(My step-sister had this same 78!  :) )

 

 

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6 hours ago, Sepiatone said:

I responded with a "laugh" emoticon because the mention of "Move It On Over" reminded me of my old story( I think I mentioned it too in these forums once) of how the song won me a free joint;) 

I too, mostly listen to the radio in my car as reception in my house gets wonky sometimes, and changing stations via remote isn't that easy with my set-up too.  And THAT'S mostly classical, jazz and a local "all news" AM station. (Mostly current news, not that NPR "in depth" news.) .  But too, like with my TV, I do a lot of "surfing" from time to time, because I never DID like EVERY song on the radio, and many times, NO sation would be playing something I found pleasant.

I'll tell that "free joint" story if asked.  Meantime, let's give a listen to how I first heard that tune!  ;)

(My step-sister had this same 78!  :) )

 

 

Sep-- I'm a lifelong radio station Surfer too. In the Heyday of the top 40 I could listen to 3 stations at the same time to get three songs that I liked. Because the songs never lasted a little more than 2 minutes anyway.

We didn't have any of the big shot City stations but after it got dark I was able to pick up WLS in Chicago, which did a daily Rundown of the top 5. And the real excitement was hearing all the great groups who were going to appear live there.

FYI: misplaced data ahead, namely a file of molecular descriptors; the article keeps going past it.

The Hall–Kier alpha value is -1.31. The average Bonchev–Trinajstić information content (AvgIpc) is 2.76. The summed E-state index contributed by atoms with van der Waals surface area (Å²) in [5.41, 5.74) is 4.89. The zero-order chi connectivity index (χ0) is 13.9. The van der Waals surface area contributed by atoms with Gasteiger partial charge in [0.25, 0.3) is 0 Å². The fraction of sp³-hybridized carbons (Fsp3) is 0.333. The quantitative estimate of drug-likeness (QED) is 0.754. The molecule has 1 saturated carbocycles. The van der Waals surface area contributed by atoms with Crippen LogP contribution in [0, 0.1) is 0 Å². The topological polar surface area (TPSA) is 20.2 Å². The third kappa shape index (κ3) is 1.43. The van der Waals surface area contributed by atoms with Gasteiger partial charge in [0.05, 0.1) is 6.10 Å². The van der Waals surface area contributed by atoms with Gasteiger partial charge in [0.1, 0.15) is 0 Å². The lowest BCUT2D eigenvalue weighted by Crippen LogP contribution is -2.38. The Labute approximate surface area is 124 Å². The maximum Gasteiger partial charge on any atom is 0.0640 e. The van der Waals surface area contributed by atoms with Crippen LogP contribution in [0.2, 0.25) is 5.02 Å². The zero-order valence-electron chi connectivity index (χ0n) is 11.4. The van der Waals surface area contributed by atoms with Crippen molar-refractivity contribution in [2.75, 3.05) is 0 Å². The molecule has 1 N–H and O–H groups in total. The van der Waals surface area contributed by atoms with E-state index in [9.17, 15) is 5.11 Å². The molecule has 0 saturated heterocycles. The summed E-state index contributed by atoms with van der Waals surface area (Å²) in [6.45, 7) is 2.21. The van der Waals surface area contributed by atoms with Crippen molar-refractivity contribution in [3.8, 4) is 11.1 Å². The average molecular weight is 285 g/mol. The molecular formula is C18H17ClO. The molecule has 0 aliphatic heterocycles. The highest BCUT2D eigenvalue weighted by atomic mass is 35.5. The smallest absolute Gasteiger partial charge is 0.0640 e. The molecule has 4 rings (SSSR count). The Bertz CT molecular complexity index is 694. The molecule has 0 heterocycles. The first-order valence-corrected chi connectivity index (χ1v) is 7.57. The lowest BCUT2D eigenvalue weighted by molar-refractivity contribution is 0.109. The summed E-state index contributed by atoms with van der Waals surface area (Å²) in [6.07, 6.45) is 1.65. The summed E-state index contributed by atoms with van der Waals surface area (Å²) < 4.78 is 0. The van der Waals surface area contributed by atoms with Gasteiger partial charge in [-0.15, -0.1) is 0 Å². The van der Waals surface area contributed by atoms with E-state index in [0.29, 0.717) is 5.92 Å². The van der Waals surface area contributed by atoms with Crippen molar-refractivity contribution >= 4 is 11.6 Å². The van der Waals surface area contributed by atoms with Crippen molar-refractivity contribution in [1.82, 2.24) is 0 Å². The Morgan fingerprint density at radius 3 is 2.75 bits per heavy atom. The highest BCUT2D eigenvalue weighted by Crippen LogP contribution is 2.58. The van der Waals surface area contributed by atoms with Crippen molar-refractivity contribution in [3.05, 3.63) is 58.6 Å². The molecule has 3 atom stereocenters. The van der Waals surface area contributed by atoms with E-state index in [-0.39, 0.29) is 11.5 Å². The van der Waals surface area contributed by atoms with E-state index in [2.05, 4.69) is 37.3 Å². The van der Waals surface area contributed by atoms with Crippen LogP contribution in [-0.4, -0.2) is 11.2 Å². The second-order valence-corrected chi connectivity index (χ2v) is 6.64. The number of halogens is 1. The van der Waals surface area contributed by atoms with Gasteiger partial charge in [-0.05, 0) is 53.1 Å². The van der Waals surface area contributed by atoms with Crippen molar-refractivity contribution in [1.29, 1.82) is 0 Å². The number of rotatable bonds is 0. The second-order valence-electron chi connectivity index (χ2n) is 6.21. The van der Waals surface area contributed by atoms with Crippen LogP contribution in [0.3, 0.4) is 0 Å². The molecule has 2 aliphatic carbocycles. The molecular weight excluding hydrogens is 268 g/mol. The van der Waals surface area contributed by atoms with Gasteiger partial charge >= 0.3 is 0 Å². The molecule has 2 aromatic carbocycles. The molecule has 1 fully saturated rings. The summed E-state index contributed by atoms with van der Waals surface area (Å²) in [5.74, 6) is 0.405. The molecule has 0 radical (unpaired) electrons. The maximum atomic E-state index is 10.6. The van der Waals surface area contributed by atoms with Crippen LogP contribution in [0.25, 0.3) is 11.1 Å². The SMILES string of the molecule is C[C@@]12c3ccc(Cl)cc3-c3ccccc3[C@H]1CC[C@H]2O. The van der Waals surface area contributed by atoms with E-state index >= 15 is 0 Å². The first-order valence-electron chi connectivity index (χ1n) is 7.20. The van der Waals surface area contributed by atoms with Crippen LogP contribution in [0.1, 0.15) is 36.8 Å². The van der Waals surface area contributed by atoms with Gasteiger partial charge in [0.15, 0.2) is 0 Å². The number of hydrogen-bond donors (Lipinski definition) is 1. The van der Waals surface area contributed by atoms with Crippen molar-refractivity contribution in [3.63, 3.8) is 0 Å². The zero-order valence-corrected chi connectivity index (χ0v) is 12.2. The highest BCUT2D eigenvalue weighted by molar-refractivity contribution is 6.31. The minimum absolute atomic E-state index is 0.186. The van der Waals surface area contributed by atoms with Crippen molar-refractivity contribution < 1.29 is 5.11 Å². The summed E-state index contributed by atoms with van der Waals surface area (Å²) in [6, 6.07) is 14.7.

I sold all my records-- and there were a lot of Records-- years ago. But I still have the record label art tattooed on my brain. And this particular one that you're showing here is MGM. The 45s had the same label. LOL

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17 hours ago, Princess of Tap said:

Sep-- I'm a lifelong radio station Surfer too. In the Heyday of the top 40 I could listen to 3 stations at the same time to get three songs that I liked. Because the songs never lasted a little more than 2 minutes anyway.

We didn't have any of the big shot City stations but after it got dark I was able to pick up WLS in Chicago, which did a daily Rundown of the top 5. And the real excitement was hearing all the great groups who were going to appear live there.  

I sold all my records-- and there were a lot of Records-- years ago. But I still have the record label art tattooed on my brain. And this particular one that you're showing here is MGM. The 45s had the same label. LOL

Record label "art" is too, another topic in of itself.  Some were unique and memorable.  

But sadly, I didn't SELL all my old records,  most of them got lost in the move from "home" to my first apartment.  :(  any "records" I don't have now are all the old vinyl replacements that eventually got left behind when I left the 1st wife.  And that was due to the influx of CDs on the market 'round the same time.

And DARK---You gotta be kidding!  A tune that wasn't ever released as a single, and wasn't recorded until 1990, entered as a "Forgotten OLDIE"?   :D  "Forgettable" maybe, but "FORGOTTEN"?  ;) 

Sepiatone

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25 minutes ago, Sepiatone said:

You gotta be kidding!  A tune that wasn't ever released as a single, and wasn't recorded until 1990, entered as a "Forgotten OLDIE"? 

So don't listen to it.

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I DID.  How do ya THINK that I found it "forgettable"?  ;) 

"ZOOM!"  :D

Sepiatone

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10 hours ago, Sepiatone said:

How do ya THINK that I found it "forgettable"?

Alzheimer's?

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Cute.  :rolleyes:

BUT, (IMHO) like the abysmal "Born In The U.S.A."(not only the song, but that WHOLE ALBUM sucked!), nowhere NEAR any of his better or best!  B)

Sepiatone